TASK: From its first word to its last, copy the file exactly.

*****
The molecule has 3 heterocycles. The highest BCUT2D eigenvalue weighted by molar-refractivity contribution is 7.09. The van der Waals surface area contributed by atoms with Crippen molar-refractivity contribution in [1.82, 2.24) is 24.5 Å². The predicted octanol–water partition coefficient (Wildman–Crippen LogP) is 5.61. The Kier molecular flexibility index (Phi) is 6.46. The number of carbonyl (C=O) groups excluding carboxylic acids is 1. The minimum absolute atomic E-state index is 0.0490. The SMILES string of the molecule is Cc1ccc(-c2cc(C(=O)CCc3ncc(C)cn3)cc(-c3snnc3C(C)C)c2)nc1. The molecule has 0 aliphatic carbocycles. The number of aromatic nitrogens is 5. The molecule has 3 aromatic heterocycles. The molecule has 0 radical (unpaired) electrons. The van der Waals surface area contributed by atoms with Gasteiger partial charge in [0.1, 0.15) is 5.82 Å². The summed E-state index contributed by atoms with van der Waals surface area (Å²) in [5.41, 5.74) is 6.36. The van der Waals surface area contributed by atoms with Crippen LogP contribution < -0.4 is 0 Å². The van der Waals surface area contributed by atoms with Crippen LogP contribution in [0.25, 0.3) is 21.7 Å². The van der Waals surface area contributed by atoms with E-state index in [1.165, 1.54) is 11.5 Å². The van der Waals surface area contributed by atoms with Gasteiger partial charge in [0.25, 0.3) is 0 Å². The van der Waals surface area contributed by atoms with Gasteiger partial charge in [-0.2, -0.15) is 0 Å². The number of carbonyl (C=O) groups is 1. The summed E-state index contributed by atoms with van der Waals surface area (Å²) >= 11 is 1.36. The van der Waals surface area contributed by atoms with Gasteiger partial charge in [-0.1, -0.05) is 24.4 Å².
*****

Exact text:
The molecule has 3 heterocycles. The highest BCUT2D eigenvalue weighted by molar-refractivity contribution is 7.09. The van der Waals surface area contributed by atoms with Crippen molar-refractivity contribution in [1.82, 2.24) is 24.5 Å². The predicted octanol–water partition coefficient (Wildman–Crippen LogP) is 5.61. The Kier molecular flexibility index (Phi) is 6.46. The number of carbonyl (C=O) groups excluding carboxylic acids is 1. The minimum absolute atomic E-state index is 0.0490. The SMILES string of the molecule is Cc1ccc(-c2cc(C(=O)CCc3ncc(C)cn3)cc(-c3snnc3C(C)C)c2)nc1. The molecule has 0 aliphatic carbocycles. The number of aromatic nitrogens is 5. The molecule has 3 aromatic heterocycles. The molecule has 0 radical (unpaired) electrons. The van der Waals surface area contributed by atoms with Gasteiger partial charge in [0.1, 0.15) is 5.82 Å². The summed E-state index contributed by atoms with van der Waals surface area (Å²) in [5.41, 5.74) is 6.36. The van der Waals surface area contributed by atoms with Crippen LogP contribution < -0.4 is 0 Å². The van der Waals surface area contributed by atoms with Crippen LogP contribution in [0.25, 0.3) is 21.7 Å². The van der Waals surface area contributed by atoms with E-state index in [1.165, 1.54) is 11.5 Å². The van der Waals surface area contributed by atoms with Gasteiger partial charge in [0.25, 0.3) is 0 Å². The van der Waals surface area contributed by atoms with Gasteiger partial charge in [-0.2, -0.15) is 0 Å². The number of carbonyl (C=O) groups is 1. The summed E-state index contributed by atoms with van der Waals surface area (Å²) >= 11 is 1.36. The van der Waals surface area contributed by atoms with Gasteiger partial charge in [-0.1, -0.05) is 24.4 Å².